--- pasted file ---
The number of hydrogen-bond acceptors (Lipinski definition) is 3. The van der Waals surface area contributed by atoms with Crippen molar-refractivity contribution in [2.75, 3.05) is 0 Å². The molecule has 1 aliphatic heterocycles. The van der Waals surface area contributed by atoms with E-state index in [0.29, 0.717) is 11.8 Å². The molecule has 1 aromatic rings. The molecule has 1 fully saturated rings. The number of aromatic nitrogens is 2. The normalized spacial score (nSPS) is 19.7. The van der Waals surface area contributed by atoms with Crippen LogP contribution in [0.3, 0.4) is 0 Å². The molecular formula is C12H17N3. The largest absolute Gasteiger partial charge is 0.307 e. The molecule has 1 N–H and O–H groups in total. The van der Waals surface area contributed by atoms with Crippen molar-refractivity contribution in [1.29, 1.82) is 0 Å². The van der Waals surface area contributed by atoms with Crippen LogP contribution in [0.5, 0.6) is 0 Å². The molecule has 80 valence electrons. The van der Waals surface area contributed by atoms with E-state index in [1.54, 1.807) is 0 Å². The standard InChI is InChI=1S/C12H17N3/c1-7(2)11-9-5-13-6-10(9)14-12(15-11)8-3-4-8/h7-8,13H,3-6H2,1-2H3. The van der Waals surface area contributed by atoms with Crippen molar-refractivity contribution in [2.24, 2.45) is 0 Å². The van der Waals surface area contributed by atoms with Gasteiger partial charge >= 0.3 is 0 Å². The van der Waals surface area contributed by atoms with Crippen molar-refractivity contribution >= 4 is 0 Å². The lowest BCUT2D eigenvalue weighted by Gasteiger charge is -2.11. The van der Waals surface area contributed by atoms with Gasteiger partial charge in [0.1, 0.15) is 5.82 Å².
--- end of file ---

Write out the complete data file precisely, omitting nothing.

The number of hydrogen-bond acceptors (Lipinski definition) is 3. The van der Waals surface area contributed by atoms with Crippen molar-refractivity contribution in [2.75, 3.05) is 0 Å². The molecule has 1 aliphatic heterocycles. The van der Waals surface area contributed by atoms with E-state index in [0.29, 0.717) is 11.8 Å². The molecule has 1 aromatic rings. The molecule has 1 fully saturated rings. The number of aromatic nitrogens is 2. The normalized spacial score (nSPS) is 19.7. The van der Waals surface area contributed by atoms with Crippen LogP contribution in [0.3, 0.4) is 0 Å². The molecular formula is C12H17N3. The largest absolute Gasteiger partial charge is 0.307 e. The molecule has 1 N–H and O–H groups in total. The van der Waals surface area contributed by atoms with Crippen molar-refractivity contribution in [1.29, 1.82) is 0 Å². The van der Waals surface area contributed by atoms with Crippen LogP contribution in [0.5, 0.6) is 0 Å². The molecule has 80 valence electrons. The van der Waals surface area contributed by atoms with E-state index in [1.54, 1.807) is 0 Å². The standard InChI is InChI=1S/C12H17N3/c1-7(2)11-9-5-13-6-10(9)14-12(15-11)8-3-4-8/h7-8,13H,3-6H2,1-2H3. The van der Waals surface area contributed by atoms with Crippen molar-refractivity contribution in [2.24, 2.45) is 0 Å². The van der Waals surface area contributed by atoms with Gasteiger partial charge >= 0.3 is 0 Å². The van der Waals surface area contributed by atoms with Crippen molar-refractivity contribution >= 4 is 0 Å². The lowest BCUT2D eigenvalue weighted by Gasteiger charge is -2.11. The van der Waals surface area contributed by atoms with Gasteiger partial charge in [0.1, 0.15) is 5.82 Å².